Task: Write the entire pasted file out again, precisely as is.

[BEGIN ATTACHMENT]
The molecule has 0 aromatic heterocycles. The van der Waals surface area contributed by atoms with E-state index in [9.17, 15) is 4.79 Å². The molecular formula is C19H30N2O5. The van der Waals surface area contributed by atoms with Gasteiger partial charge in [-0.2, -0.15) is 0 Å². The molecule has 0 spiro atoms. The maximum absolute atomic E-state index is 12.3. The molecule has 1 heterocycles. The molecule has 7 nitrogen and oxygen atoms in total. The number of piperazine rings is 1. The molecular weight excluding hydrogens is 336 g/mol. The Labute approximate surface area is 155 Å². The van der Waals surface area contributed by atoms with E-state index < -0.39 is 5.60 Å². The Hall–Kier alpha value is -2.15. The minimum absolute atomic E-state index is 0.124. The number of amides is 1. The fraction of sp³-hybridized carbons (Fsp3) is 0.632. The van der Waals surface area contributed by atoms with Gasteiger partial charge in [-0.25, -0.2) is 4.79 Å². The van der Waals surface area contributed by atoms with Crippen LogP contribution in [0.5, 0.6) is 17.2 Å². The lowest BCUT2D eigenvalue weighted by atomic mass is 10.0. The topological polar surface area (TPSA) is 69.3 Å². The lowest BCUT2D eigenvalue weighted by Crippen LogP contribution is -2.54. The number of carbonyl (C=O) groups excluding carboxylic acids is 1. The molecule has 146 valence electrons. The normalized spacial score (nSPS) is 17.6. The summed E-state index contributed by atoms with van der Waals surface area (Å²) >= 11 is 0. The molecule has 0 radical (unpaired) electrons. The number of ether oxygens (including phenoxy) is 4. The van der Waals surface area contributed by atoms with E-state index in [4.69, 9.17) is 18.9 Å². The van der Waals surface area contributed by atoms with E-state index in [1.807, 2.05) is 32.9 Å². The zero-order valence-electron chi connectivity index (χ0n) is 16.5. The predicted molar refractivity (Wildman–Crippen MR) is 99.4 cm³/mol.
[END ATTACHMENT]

The molecule has 0 aromatic heterocycles. The van der Waals surface area contributed by atoms with E-state index in [9.17, 15) is 4.79 Å². The molecular formula is C19H30N2O5. The van der Waals surface area contributed by atoms with Gasteiger partial charge in [-0.2, -0.15) is 0 Å². The molecule has 0 spiro atoms. The maximum absolute atomic E-state index is 12.3. The molecule has 1 heterocycles. The molecule has 7 nitrogen and oxygen atoms in total. The number of piperazine rings is 1. The molecular weight excluding hydrogens is 336 g/mol. The Labute approximate surface area is 155 Å². The van der Waals surface area contributed by atoms with E-state index < -0.39 is 5.60 Å². The Hall–Kier alpha value is -2.15. The minimum absolute atomic E-state index is 0.124. The number of amides is 1. The fraction of sp³-hybridized carbons (Fsp3) is 0.632. The van der Waals surface area contributed by atoms with Gasteiger partial charge in [-0.25, -0.2) is 4.79 Å². The van der Waals surface area contributed by atoms with Crippen LogP contribution in [0.5, 0.6) is 17.2 Å². The lowest BCUT2D eigenvalue weighted by atomic mass is 10.0. The topological polar surface area (TPSA) is 69.3 Å². The lowest BCUT2D eigenvalue weighted by Crippen LogP contribution is -2.54. The number of carbonyl (C=O) groups excluding carboxylic acids is 1. The molecule has 146 valence electrons. The normalized spacial score (nSPS) is 17.6. The summed E-state index contributed by atoms with van der Waals surface area (Å²) >= 11 is 0. The molecule has 0 radical (unpaired) electrons. The number of ether oxygens (including phenoxy) is 4. The van der Waals surface area contributed by atoms with E-state index in [4.69, 9.17) is 18.9 Å². The van der Waals surface area contributed by atoms with E-state index in [1.807, 2.05) is 32.9 Å². The zero-order valence-electron chi connectivity index (χ0n) is 16.5. The predicted molar refractivity (Wildman–Crippen MR) is 99.4 cm³/mol.